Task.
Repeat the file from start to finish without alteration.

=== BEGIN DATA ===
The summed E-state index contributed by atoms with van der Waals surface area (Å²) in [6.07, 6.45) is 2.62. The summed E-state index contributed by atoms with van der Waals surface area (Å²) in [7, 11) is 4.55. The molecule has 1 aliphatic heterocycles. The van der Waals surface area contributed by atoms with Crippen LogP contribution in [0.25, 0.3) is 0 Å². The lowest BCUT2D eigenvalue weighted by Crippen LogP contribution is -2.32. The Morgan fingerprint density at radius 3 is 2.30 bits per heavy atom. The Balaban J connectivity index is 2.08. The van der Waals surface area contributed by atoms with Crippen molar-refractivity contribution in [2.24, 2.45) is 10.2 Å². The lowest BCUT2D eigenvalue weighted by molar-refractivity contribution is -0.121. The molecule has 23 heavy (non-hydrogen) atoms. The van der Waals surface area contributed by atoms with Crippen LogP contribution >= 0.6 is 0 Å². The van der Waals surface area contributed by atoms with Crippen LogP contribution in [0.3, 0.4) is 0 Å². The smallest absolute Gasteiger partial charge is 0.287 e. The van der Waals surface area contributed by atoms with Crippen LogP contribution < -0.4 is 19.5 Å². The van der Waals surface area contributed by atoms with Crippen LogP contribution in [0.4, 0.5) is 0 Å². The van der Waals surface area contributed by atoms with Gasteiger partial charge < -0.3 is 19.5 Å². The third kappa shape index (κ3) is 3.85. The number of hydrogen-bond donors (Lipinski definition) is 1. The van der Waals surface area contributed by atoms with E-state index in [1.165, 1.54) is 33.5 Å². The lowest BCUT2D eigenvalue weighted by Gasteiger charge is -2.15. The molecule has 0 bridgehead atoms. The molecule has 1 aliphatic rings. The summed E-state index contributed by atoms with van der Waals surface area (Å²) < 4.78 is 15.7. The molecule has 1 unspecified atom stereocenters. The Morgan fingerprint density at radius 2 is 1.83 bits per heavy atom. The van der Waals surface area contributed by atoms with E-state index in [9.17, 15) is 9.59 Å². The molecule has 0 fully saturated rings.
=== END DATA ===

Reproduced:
The summed E-state index contributed by atoms with van der Waals surface area (Å²) in [6.07, 6.45) is 2.62. The summed E-state index contributed by atoms with van der Waals surface area (Å²) in [7, 11) is 4.55. The molecule has 1 aliphatic heterocycles. The van der Waals surface area contributed by atoms with Crippen LogP contribution in [0.25, 0.3) is 0 Å². The lowest BCUT2D eigenvalue weighted by Crippen LogP contribution is -2.32. The Morgan fingerprint density at radius 3 is 2.30 bits per heavy atom. The Balaban J connectivity index is 2.08. The van der Waals surface area contributed by atoms with Crippen molar-refractivity contribution in [2.24, 2.45) is 10.2 Å². The lowest BCUT2D eigenvalue weighted by molar-refractivity contribution is -0.121. The molecule has 23 heavy (non-hydrogen) atoms. The van der Waals surface area contributed by atoms with Crippen LogP contribution >= 0.6 is 0 Å². The van der Waals surface area contributed by atoms with Crippen LogP contribution in [0.3, 0.4) is 0 Å². The smallest absolute Gasteiger partial charge is 0.287 e. The van der Waals surface area contributed by atoms with Crippen LogP contribution < -0.4 is 19.5 Å². The van der Waals surface area contributed by atoms with Crippen LogP contribution in [0.4, 0.5) is 0 Å². The van der Waals surface area contributed by atoms with Gasteiger partial charge < -0.3 is 19.5 Å². The third kappa shape index (κ3) is 3.85. The number of hydrogen-bond donors (Lipinski definition) is 1. The van der Waals surface area contributed by atoms with E-state index in [1.165, 1.54) is 33.5 Å². The lowest BCUT2D eigenvalue weighted by Gasteiger charge is -2.15. The molecule has 0 bridgehead atoms. The molecule has 1 aliphatic rings. The summed E-state index contributed by atoms with van der Waals surface area (Å²) < 4.78 is 15.7. The molecule has 1 unspecified atom stereocenters. The Morgan fingerprint density at radius 2 is 1.83 bits per heavy atom. The van der Waals surface area contributed by atoms with E-state index in [9.17, 15) is 9.59 Å². The molecule has 0 fully saturated rings.